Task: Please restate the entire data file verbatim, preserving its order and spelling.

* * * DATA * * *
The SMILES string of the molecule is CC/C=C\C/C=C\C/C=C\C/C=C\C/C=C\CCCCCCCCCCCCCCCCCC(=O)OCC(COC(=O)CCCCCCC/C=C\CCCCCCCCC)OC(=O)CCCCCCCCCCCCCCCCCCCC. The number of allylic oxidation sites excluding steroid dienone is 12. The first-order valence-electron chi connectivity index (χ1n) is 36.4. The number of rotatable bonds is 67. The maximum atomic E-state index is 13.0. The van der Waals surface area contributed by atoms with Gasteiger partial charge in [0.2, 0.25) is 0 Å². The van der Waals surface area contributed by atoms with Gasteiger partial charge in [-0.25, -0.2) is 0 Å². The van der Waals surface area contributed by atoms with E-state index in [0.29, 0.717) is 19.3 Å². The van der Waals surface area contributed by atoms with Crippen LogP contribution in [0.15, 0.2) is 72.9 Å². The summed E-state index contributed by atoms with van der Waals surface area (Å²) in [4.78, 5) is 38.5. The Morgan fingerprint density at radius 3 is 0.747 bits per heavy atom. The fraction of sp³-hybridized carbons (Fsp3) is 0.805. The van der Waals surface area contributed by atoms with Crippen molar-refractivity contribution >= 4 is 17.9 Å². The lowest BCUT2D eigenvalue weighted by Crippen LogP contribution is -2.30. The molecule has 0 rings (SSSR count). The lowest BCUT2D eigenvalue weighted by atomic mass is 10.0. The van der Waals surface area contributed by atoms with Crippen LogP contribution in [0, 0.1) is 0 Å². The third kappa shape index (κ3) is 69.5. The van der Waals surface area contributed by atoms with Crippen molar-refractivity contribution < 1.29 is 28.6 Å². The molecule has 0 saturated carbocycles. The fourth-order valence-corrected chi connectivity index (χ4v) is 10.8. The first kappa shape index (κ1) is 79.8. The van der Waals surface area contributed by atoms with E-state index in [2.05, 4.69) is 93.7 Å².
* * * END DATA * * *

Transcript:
The SMILES string of the molecule is CC/C=C\C/C=C\C/C=C\C/C=C\C/C=C\CCCCCCCCCCCCCCCCCC(=O)OCC(COC(=O)CCCCCCC/C=C\CCCCCCCCC)OC(=O)CCCCCCCCCCCCCCCCCCCC. The number of allylic oxidation sites excluding steroid dienone is 12. The first-order valence-electron chi connectivity index (χ1n) is 36.4. The number of rotatable bonds is 67. The maximum atomic E-state index is 13.0. The van der Waals surface area contributed by atoms with Gasteiger partial charge in [0.2, 0.25) is 0 Å². The van der Waals surface area contributed by atoms with Gasteiger partial charge in [-0.25, -0.2) is 0 Å². The van der Waals surface area contributed by atoms with E-state index in [0.29, 0.717) is 19.3 Å². The van der Waals surface area contributed by atoms with Crippen LogP contribution in [0.15, 0.2) is 72.9 Å². The summed E-state index contributed by atoms with van der Waals surface area (Å²) in [4.78, 5) is 38.5. The Morgan fingerprint density at radius 3 is 0.747 bits per heavy atom. The fraction of sp³-hybridized carbons (Fsp3) is 0.805. The van der Waals surface area contributed by atoms with Crippen molar-refractivity contribution >= 4 is 17.9 Å². The lowest BCUT2D eigenvalue weighted by Crippen LogP contribution is -2.30. The molecule has 0 rings (SSSR count). The lowest BCUT2D eigenvalue weighted by atomic mass is 10.0. The van der Waals surface area contributed by atoms with Crippen LogP contribution in [0, 0.1) is 0 Å². The third kappa shape index (κ3) is 69.5. The van der Waals surface area contributed by atoms with Crippen molar-refractivity contribution < 1.29 is 28.6 Å². The molecule has 0 saturated carbocycles. The fourth-order valence-corrected chi connectivity index (χ4v) is 10.8. The first kappa shape index (κ1) is 79.8. The van der Waals surface area contributed by atoms with E-state index in [2.05, 4.69) is 93.7 Å².